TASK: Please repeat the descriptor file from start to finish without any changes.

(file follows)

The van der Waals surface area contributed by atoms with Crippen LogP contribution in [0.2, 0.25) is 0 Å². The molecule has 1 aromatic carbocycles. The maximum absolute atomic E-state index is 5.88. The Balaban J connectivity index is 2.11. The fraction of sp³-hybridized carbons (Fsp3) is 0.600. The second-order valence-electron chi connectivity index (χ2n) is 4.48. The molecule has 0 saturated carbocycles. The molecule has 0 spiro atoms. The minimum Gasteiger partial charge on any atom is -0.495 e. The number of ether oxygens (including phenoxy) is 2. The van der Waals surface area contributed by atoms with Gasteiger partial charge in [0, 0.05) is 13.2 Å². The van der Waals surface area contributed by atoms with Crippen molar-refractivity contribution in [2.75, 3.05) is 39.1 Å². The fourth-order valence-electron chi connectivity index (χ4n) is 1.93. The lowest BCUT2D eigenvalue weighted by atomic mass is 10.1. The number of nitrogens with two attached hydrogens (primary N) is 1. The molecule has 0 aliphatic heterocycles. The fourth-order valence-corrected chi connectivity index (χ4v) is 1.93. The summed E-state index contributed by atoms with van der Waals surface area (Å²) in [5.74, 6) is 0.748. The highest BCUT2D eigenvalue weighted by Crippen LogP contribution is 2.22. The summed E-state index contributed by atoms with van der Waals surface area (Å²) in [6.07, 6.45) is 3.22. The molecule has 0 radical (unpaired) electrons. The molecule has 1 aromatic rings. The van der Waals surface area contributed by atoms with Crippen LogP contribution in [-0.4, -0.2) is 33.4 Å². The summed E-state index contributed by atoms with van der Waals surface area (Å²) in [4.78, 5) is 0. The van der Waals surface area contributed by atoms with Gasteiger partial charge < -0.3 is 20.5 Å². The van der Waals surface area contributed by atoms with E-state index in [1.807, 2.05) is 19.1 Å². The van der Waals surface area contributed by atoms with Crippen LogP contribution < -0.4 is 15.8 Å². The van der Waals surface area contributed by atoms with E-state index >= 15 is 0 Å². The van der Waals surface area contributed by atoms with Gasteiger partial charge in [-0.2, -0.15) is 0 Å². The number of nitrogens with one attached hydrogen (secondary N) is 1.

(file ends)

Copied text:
The van der Waals surface area contributed by atoms with Crippen LogP contribution in [0.2, 0.25) is 0 Å². The molecule has 1 aromatic carbocycles. The maximum absolute atomic E-state index is 5.88. The Balaban J connectivity index is 2.11. The fraction of sp³-hybridized carbons (Fsp3) is 0.600. The second-order valence-electron chi connectivity index (χ2n) is 4.48. The molecule has 0 saturated carbocycles. The molecule has 0 spiro atoms. The minimum Gasteiger partial charge on any atom is -0.495 e. The number of ether oxygens (including phenoxy) is 2. The van der Waals surface area contributed by atoms with Gasteiger partial charge in [0, 0.05) is 13.2 Å². The van der Waals surface area contributed by atoms with Crippen molar-refractivity contribution in [2.75, 3.05) is 39.1 Å². The fourth-order valence-electron chi connectivity index (χ4n) is 1.93. The lowest BCUT2D eigenvalue weighted by atomic mass is 10.1. The number of nitrogens with two attached hydrogens (primary N) is 1. The molecule has 0 aliphatic heterocycles. The fourth-order valence-corrected chi connectivity index (χ4v) is 1.93. The summed E-state index contributed by atoms with van der Waals surface area (Å²) in [5.74, 6) is 0.748. The highest BCUT2D eigenvalue weighted by Crippen LogP contribution is 2.22. The summed E-state index contributed by atoms with van der Waals surface area (Å²) in [6.07, 6.45) is 3.22. The molecule has 0 radical (unpaired) electrons. The molecule has 1 aromatic rings. The van der Waals surface area contributed by atoms with Crippen LogP contribution in [-0.4, -0.2) is 33.4 Å². The summed E-state index contributed by atoms with van der Waals surface area (Å²) in [4.78, 5) is 0. The van der Waals surface area contributed by atoms with Gasteiger partial charge < -0.3 is 20.5 Å². The van der Waals surface area contributed by atoms with E-state index in [1.807, 2.05) is 19.1 Å². The van der Waals surface area contributed by atoms with Crippen LogP contribution < -0.4 is 15.8 Å². The van der Waals surface area contributed by atoms with E-state index >= 15 is 0 Å². The van der Waals surface area contributed by atoms with Gasteiger partial charge in [-0.2, -0.15) is 0 Å². The number of nitrogens with one attached hydrogen (secondary N) is 1.